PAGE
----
If the above seemed complex, fret not – Imperiums is smart in that it takes just enough from established lore and mythology to make it functional. It does not offer a simplistic good-evil story, sure – in its place are virtues and vices as sets of diametrically opposed notions that are easy to grasp, though their values per se interact in interesting ways with the development of characters, and said values tend to be informed by the eponymous Imperiums of the setting; “Mercy” may be a virtue for some, but not for others. Similarly, the strategy of using components of mythologies from our world and infusing them with the realities of a magical world has several intriguing repercussions – it makes grasping the concepts familiar and generates a basic resonance, for we, as players, are informed by them.

This is important, for, try to picture e.g. the world of the Witcher without the real-world analogues from fairy tales and myths. It’d be an abstract, hard to grasp place, right? Well, Imperiums engages in a similar strategy, but provides an actual annotated creation myth in the beginning. The author’s academic background also shows in another strategy that really helps maintain this illusion of a world that is somewhat alien, yet familiar, in spite of its complexities – and that would be language. Scandinavians will smile when reading about a curse of a dwelling designated as “Uhygg”, and if you’re familiar with Norse and Gaelic myths and nomenclature, the concise and consistent use of languages to underline the plausibility of the setting may be subtle. Most folks won’t even notice it. But it is incredible efficient. This notion also extends to the details of the cultures and lineages presented – Yōkai, for example, come with a ton of artworks depicting different Noh-masks.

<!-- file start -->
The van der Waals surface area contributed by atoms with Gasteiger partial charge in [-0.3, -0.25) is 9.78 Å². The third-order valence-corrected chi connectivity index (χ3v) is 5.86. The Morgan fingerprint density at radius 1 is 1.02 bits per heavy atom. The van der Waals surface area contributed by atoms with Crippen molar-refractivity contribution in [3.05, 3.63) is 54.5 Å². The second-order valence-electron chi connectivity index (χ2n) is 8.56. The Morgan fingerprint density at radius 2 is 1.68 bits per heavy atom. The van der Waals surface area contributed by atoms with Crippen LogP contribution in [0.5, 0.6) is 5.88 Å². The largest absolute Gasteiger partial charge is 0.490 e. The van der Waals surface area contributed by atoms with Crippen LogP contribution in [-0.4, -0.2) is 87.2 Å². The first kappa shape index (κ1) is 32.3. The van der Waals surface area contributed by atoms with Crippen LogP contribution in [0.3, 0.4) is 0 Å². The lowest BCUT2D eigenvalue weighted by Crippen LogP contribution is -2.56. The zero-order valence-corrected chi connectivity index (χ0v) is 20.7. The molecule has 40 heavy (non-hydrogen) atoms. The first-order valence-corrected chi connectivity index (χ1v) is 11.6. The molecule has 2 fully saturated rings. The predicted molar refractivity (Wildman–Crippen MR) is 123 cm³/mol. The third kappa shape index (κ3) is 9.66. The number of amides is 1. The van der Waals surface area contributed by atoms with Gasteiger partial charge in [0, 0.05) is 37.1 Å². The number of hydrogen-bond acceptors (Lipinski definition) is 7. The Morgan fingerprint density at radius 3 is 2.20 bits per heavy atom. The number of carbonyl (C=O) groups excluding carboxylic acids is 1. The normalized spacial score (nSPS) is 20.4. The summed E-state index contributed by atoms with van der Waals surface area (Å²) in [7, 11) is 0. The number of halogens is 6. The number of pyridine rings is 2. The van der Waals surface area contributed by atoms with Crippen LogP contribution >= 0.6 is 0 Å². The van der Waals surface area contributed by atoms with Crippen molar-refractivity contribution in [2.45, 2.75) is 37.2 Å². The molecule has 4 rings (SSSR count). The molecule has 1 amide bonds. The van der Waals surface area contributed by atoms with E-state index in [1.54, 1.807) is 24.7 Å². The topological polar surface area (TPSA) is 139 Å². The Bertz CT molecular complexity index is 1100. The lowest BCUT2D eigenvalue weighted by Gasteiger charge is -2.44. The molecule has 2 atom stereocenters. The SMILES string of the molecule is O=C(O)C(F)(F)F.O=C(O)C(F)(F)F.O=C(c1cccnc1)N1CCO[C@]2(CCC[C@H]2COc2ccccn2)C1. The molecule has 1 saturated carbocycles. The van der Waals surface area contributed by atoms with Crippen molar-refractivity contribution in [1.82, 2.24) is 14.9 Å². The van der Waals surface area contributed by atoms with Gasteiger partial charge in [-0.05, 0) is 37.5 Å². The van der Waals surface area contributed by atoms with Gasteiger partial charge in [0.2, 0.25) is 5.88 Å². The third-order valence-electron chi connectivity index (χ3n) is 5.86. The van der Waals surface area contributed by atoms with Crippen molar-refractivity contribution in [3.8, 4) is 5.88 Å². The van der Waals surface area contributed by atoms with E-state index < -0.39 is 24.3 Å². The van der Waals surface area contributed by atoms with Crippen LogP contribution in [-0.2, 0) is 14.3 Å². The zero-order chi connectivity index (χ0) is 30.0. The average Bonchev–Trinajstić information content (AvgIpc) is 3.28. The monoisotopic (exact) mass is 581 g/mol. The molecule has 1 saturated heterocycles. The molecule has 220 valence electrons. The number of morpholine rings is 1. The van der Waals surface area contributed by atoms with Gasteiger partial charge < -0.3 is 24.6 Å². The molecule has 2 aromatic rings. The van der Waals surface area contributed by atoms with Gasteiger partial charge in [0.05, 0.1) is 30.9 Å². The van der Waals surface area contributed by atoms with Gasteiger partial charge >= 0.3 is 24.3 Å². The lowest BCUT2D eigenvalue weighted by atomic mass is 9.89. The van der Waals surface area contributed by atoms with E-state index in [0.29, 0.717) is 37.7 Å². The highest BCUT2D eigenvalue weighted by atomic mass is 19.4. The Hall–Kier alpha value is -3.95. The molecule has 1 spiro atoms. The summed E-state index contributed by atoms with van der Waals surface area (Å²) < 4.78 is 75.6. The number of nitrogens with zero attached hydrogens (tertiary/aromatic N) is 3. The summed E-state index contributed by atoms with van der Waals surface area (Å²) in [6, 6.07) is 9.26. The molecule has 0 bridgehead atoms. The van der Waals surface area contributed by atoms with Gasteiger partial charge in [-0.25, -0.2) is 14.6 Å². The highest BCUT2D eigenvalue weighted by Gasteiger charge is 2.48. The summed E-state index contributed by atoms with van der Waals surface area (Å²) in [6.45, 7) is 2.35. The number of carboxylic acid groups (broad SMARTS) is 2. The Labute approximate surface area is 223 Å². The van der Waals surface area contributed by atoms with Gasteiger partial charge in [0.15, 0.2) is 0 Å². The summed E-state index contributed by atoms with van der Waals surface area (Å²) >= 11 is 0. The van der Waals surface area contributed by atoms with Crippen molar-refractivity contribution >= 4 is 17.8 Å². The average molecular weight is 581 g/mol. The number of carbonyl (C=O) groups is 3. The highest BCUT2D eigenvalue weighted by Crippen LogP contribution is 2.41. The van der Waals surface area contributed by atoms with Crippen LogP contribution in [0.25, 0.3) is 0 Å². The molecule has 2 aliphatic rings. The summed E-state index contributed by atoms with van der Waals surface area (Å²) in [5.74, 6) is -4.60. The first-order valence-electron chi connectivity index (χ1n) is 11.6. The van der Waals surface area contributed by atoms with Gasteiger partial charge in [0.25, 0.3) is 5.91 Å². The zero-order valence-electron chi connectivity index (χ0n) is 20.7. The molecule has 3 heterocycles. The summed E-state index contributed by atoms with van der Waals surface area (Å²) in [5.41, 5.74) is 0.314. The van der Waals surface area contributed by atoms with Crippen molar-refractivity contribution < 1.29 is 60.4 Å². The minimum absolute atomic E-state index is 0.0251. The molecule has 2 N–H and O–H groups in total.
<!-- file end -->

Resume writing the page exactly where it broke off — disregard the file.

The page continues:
In short: The baseline mythology is familiar, yet different and primal; it does a great job at establishing the means to explore more nuanced narratives than most D&D cosmologies can dream of, and thus presents a great foundation for writing you own, second tier mythologies at the table, to write Egill Skallagrímsson, Arthurian, or similar tales.

This establishes a leitmotif, if this book can be construed to have one, for the whole of the writing and design paradigm – and that would be choice, informed by cultural context. Not all classes are suitable for all empires, a notion that may be disregarded by individual groups, obviously, but it does lend further identity to the nations of Æliode; same goes for the discussions on how those classes are received. While this, at first glance, may seem restrictive (and it certainly is to a degree), it informs the cultural context of the lands presented within, and it is offset by a vast increase in choice pertaining another aspect that usually represents a fire and forget component of the character design process: This would be the notion of lineage.